Introduction

The American and Britain colonist had difference which led to separation of the colonies. The difference which emerged led to disputes, which led to separation of the colonies. The differences begun as early as 1640s when colonies of New England sought to establish a confederation aimed in coordinating judiciary and military matters. The differences between the two colonists outweigh the similarities, and this led to separation. The separation led to emergency of wars such the Australian Succession War aimed at separating the shared identity. The American colonist wanted to rule over the colonies, but Britain did not want to surrender the colonies.

In 1754, during the Albany congress, Benjamin Franklin proposed that the colonies should be united by the Grand Council that oversaw common policies of expansion, defense and Indian affairs. This plan led to Britain colonies in North America to head towards unification since the plan was thwarted by King George II and colonial legislation.  During the French and Indian War together with Father Rale’s War the Northern Colonies experienced assaults from Wabanaki Confederacy (James, 2006).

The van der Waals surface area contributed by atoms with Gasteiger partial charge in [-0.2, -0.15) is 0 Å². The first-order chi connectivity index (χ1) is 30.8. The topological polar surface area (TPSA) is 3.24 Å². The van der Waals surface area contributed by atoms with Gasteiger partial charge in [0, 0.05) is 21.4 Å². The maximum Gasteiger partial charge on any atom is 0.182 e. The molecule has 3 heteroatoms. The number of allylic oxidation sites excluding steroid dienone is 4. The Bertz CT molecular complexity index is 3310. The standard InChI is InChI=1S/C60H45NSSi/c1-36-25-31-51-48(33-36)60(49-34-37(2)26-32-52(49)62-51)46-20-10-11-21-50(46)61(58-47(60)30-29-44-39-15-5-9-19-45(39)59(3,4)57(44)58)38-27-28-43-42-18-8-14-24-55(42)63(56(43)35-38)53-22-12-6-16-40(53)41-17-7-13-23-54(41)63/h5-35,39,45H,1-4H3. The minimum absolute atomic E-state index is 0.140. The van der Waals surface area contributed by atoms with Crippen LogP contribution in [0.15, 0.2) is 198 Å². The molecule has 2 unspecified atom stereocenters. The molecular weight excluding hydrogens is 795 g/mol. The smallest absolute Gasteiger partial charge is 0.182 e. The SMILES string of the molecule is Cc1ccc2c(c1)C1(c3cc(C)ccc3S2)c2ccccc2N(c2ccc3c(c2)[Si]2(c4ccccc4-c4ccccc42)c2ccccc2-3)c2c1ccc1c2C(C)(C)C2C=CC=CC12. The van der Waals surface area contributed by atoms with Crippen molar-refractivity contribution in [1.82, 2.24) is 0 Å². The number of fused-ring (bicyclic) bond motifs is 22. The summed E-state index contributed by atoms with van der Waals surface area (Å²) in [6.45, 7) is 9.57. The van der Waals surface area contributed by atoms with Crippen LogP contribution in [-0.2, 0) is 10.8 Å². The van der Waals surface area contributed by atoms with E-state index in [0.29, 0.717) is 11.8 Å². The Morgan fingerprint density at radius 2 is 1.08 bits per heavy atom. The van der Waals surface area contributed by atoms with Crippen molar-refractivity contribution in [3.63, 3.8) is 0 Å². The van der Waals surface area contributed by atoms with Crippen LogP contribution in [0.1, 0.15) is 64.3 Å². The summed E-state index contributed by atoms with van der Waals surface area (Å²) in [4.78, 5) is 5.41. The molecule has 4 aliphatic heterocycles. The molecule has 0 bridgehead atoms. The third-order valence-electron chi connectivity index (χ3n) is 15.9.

Many American Colonies were different from Britain colonies, but they were part of British Empire in one way or the other. Boston, Charleston, Philadelphia and New York identified themselves as Britain. They did not have been to Britain but adopted British way of life like dressing, dance, and etiquette. American colonies saw the colonies system as adopted from the British constitution. British economy begun to grow in 17th and 18th century leading to consumption of Britain good in North American Colonies. The North American Colonies imported goods from Britain, which made them, feel more similar to the British colonies. The Americans formed their political systems, which led to America revolution (Judith, 2009). They defined themselves as Englishmen and American and decided to establish their colonies free from the influence of Britain policies.

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